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Page:Popular Science Monthly Volume 56.djvu/415

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APPLETONS’

POPULAR SCIENCE

MONTHLY.

 

FEBRUARY, 1900.



SOUTH SEA BUBBLES IN SCIENCE.
By Prof. JOHN TROWBRIDGE,

DIRECTOR OF JEFFERSON PHYSICAL LABORATORY, HARVARD UNIVERSITY.

THE advances in science lead to hopes of the sudden accumulation of gold, just as the discovery of new worlds led our ancestors to invest in many inflated enterprises of commerce and conquest. This older temptation has passed away, for there are no new worlds to discover, and this small globe has been practically staked out; but the mysterious domains of science are still illimitable, and afford vast opportunities for inflated schemes which have their prototype in the South Sea Bubble.

Let us refresh our memory of this surprising delusion. It arose in the reign of Queen Anne, nearly one hundred and eighty years ago, and when we consider the extent of the speculation and gambling which it caused and the number of those who lost everything and who consigned their families to bitter poverty, we are tempted to class it with those other calamities which preceded it and which afflicted England so heavily—the great fire of London and the plague. The South Sea Company claimed to have enormous sources of profit in certain exclusive privileges, obtained from the Spanish Government, for trading in their possessions in South America and Mexico; and it may be well for us in these times of the flotation of schemes for obtaining gold from salt water and from sands, of power from air and something more ethereal than • air, to be reminded of the many bubbles that came into existence and burst at the time of the collapse of the South Sea Bubble.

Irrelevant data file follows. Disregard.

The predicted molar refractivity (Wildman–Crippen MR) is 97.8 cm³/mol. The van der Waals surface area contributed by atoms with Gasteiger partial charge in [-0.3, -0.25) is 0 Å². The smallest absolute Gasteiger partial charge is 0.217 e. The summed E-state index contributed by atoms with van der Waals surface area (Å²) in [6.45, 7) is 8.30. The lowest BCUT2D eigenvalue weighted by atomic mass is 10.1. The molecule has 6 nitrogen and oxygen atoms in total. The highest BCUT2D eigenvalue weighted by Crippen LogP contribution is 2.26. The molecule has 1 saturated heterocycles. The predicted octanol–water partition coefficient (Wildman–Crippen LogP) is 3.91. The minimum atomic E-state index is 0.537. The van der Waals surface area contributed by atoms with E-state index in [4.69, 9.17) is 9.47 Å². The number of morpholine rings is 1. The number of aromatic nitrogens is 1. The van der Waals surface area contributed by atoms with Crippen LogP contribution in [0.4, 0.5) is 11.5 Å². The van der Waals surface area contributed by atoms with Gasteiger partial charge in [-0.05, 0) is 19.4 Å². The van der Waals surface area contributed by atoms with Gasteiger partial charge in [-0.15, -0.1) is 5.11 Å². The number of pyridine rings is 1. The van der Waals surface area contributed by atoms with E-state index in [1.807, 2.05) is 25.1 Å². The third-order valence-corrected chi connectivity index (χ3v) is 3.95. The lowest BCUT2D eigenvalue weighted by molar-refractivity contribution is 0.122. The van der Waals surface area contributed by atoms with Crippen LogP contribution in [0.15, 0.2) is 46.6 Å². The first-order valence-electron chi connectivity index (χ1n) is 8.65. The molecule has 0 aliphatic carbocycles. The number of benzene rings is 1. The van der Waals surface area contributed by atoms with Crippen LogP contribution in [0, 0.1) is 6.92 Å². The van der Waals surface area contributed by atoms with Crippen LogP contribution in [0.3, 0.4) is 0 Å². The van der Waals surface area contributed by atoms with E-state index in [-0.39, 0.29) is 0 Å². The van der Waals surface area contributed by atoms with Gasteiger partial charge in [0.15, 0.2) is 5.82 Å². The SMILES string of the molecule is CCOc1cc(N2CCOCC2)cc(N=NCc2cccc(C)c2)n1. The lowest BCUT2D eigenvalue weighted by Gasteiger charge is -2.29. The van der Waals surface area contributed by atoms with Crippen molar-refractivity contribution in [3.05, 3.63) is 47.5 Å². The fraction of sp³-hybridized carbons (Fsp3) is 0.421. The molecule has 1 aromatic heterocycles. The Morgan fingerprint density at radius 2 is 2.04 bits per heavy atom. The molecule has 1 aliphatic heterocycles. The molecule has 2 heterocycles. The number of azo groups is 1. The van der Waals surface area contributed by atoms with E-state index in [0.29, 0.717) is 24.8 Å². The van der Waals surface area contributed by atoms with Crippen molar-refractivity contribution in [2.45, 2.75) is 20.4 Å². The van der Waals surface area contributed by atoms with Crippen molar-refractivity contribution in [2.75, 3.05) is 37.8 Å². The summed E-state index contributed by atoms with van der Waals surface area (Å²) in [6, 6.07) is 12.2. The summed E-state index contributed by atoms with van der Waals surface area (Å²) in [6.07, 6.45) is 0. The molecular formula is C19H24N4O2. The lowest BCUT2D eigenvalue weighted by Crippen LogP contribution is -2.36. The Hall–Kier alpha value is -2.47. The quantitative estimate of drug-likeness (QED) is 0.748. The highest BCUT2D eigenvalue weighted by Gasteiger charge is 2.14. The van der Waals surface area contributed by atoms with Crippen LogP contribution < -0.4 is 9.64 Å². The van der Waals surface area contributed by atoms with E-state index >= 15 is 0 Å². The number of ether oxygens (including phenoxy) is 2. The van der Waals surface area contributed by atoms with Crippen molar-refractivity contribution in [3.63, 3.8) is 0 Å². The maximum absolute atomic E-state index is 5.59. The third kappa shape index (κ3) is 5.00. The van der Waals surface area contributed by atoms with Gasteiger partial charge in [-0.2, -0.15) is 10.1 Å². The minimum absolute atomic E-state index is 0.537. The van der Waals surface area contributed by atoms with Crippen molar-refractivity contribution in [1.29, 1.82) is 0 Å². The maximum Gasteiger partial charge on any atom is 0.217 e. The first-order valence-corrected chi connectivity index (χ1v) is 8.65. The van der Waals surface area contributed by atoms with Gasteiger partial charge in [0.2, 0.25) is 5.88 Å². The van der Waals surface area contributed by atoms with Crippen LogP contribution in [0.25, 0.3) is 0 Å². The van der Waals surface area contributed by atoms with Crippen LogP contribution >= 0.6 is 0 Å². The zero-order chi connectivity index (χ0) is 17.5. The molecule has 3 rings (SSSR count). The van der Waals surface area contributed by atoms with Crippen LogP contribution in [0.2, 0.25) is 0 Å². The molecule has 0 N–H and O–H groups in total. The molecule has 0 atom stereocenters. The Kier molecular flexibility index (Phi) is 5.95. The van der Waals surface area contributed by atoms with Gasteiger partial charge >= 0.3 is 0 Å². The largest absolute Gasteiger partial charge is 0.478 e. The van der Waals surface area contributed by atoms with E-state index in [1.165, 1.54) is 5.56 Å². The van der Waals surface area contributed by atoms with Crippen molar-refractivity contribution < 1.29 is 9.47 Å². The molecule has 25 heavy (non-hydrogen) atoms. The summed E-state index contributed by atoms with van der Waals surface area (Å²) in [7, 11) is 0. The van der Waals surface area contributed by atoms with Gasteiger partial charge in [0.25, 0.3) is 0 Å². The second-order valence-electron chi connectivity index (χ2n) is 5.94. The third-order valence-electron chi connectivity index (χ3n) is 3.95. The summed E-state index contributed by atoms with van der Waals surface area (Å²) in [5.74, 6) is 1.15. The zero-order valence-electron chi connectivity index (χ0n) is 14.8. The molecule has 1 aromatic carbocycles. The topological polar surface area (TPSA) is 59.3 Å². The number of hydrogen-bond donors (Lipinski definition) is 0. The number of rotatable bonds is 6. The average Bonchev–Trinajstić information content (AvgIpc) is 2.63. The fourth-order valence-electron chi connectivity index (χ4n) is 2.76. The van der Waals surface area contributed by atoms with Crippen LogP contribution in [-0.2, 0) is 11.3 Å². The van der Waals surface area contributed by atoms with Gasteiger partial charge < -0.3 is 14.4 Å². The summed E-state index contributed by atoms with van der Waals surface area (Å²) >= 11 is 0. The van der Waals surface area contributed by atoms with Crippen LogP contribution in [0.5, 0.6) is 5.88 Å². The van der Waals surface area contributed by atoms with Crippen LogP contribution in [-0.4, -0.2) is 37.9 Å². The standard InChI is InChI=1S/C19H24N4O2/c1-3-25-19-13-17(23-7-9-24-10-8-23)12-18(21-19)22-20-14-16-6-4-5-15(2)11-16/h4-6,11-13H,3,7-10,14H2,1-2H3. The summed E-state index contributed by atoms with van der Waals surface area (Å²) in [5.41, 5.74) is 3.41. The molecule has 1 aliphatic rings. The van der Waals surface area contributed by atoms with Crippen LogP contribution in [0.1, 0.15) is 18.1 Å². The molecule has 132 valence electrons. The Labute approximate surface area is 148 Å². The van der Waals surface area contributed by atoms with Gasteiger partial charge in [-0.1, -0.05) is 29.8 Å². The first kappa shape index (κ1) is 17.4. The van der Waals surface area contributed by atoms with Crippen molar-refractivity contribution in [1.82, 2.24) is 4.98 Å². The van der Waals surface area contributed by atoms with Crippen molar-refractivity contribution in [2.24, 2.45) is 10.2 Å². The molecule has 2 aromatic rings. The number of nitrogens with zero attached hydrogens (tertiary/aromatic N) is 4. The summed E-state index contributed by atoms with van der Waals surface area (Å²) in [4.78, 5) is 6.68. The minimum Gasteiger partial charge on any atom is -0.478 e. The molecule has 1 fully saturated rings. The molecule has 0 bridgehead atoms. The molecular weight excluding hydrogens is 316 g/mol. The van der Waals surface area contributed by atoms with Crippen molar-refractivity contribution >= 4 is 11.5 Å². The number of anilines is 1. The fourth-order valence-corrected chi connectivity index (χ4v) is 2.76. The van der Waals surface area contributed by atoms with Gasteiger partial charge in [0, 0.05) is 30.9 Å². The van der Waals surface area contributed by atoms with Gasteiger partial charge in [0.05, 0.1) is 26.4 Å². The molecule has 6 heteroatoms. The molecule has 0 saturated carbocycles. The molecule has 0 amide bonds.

The stock of the South Sea Company rose from one hundred to a thousand, and an army of future victims crowded the offices of